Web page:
Also, the administrative tasks involved with running even a small firm are significant and time-consuming. A lot of people I know who started solo practices or boutiques began with especially light administrative help, either out of necessity or frugality. This might (or might not) be a good idea, but regardless you need to realistically consider how much of your time will be spent on administrative tasks or anything else that isn’t billable work.
Next you need to consider how much of what you bill you will actually collect. Again, the tendency is to overestimate. Especially when you are starting out, you are tempted to take on sub-par clients and, consequently, are likely to end up spending more-than-expected time working for free.
Only after you realistically discount your projections in all these ways can you factor in your expenses and arrive at your estimated profit.
Each of these discounting stages can be expressed in terms of a ratio: total hours available to number of hours worked; hours worked to the number of hours billed; number of hours billed to the total fees collected; and total fees collected to expenses. The ratios are affected by a number of factors, so every person and firm will have different ratios at every stage.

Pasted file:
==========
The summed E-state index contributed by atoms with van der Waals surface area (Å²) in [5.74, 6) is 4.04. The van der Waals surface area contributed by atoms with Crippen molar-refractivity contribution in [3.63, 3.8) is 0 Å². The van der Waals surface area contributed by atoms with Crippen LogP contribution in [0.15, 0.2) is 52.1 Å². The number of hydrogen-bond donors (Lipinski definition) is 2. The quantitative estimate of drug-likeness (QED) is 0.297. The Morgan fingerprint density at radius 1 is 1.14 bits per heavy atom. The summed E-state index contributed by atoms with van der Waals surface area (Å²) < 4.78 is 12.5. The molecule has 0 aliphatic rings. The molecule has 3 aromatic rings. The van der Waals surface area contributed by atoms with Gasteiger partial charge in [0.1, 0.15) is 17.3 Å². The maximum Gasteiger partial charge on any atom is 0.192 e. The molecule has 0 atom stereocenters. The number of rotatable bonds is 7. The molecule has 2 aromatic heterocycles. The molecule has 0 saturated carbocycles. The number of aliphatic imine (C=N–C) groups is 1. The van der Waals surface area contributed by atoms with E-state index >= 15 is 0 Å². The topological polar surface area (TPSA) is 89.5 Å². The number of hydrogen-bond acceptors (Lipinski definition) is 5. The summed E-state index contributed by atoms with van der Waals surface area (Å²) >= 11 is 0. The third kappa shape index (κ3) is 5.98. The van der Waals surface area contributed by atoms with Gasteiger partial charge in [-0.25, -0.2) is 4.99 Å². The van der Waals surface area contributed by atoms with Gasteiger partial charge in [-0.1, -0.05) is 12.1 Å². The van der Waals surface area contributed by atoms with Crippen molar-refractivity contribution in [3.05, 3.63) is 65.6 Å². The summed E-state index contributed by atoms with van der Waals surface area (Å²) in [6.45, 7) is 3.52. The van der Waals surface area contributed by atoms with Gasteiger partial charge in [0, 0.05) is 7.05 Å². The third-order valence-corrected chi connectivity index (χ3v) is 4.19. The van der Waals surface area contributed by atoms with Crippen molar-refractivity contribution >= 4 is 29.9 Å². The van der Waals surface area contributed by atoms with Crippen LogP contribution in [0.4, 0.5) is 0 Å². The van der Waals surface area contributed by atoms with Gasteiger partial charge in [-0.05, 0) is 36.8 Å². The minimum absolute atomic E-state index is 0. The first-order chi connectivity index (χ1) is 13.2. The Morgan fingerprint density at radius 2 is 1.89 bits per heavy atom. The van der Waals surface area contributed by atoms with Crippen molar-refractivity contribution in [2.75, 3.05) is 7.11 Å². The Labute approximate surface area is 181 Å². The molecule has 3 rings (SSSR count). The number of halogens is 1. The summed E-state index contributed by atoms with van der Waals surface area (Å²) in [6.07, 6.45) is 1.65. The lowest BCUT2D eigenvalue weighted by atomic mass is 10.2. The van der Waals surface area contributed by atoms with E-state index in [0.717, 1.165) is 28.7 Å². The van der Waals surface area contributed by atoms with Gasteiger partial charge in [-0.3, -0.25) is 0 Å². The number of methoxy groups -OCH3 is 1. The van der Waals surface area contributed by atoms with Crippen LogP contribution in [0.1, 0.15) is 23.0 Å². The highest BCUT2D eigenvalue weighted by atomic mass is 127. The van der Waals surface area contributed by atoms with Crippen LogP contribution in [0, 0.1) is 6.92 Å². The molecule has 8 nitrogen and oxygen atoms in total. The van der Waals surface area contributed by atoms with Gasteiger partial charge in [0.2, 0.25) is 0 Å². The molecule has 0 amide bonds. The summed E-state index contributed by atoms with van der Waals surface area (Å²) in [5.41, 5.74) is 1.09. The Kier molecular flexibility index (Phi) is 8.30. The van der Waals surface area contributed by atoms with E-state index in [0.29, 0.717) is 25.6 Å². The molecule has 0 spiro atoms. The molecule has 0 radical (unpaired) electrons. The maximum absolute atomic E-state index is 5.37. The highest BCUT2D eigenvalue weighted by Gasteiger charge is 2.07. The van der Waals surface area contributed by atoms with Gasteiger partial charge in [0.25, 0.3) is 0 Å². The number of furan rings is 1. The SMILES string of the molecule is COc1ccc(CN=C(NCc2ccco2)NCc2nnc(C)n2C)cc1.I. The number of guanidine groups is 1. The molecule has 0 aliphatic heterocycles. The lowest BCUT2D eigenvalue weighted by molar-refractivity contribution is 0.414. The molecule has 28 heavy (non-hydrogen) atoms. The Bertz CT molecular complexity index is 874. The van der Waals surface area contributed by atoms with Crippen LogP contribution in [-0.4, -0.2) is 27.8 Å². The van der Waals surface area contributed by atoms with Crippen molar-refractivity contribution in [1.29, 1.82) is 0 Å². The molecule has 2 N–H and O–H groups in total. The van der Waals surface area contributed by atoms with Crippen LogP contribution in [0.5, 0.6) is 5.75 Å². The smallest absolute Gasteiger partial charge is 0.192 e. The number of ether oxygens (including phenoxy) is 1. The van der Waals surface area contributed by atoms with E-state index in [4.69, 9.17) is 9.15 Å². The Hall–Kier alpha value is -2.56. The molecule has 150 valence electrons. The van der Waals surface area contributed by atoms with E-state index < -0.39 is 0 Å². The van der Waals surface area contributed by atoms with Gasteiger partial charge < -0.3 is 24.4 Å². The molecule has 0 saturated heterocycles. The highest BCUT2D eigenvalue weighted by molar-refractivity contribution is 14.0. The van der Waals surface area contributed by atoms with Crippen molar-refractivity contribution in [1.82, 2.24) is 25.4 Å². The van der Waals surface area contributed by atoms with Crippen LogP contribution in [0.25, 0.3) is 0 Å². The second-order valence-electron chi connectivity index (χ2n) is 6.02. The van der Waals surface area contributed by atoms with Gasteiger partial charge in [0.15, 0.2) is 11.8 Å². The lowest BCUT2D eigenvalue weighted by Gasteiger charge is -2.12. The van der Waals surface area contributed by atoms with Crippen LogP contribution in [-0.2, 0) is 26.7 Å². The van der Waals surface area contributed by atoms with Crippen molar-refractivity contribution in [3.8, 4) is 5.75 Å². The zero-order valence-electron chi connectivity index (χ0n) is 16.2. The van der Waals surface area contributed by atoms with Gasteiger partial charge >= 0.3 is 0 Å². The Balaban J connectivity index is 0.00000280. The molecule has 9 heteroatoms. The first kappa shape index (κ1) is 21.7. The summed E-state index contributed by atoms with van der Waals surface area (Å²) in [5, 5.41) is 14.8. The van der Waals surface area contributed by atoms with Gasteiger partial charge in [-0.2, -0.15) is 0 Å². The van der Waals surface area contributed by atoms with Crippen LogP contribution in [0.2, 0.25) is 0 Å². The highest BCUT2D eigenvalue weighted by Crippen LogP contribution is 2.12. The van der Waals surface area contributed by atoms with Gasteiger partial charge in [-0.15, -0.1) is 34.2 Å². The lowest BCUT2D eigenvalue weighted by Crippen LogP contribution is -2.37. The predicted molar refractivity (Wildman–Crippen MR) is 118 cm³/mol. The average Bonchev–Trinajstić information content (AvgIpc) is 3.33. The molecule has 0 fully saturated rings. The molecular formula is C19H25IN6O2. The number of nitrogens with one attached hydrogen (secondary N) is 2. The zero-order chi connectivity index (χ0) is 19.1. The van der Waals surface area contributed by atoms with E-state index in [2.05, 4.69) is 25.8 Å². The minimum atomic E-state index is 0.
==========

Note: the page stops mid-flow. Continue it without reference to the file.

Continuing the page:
The different stages also interrelate. For example, at some point, spending less time working might make you more focused and less distracted when working. You might find that if you lessen your overall working hours you actually improve your ratio of working hours to work billed.
For another example, you might find that incurring additional overhead expenses worsens your income to profit ratio, but improves your working hours to billable hours ratio. Hiring an administrative assistant may decrease your profit margin but free you up to generate business that you wouldn’t otherwise have, leading to more available billable hours. Hiring a bookkeeper costs money, but if doing so increases your billable hours by any significant amount then the hire is generally going to be worth the investment.
Firms that have low overhead, or otherwise have an overall favorable efficiency ratio in all these stages collectively, are able to charge lower rates to clients. Many small firms trumpet their low overhead as a way of explaining to their clients how they are able to offer such competitive rates if the quality of the service is truly comparable.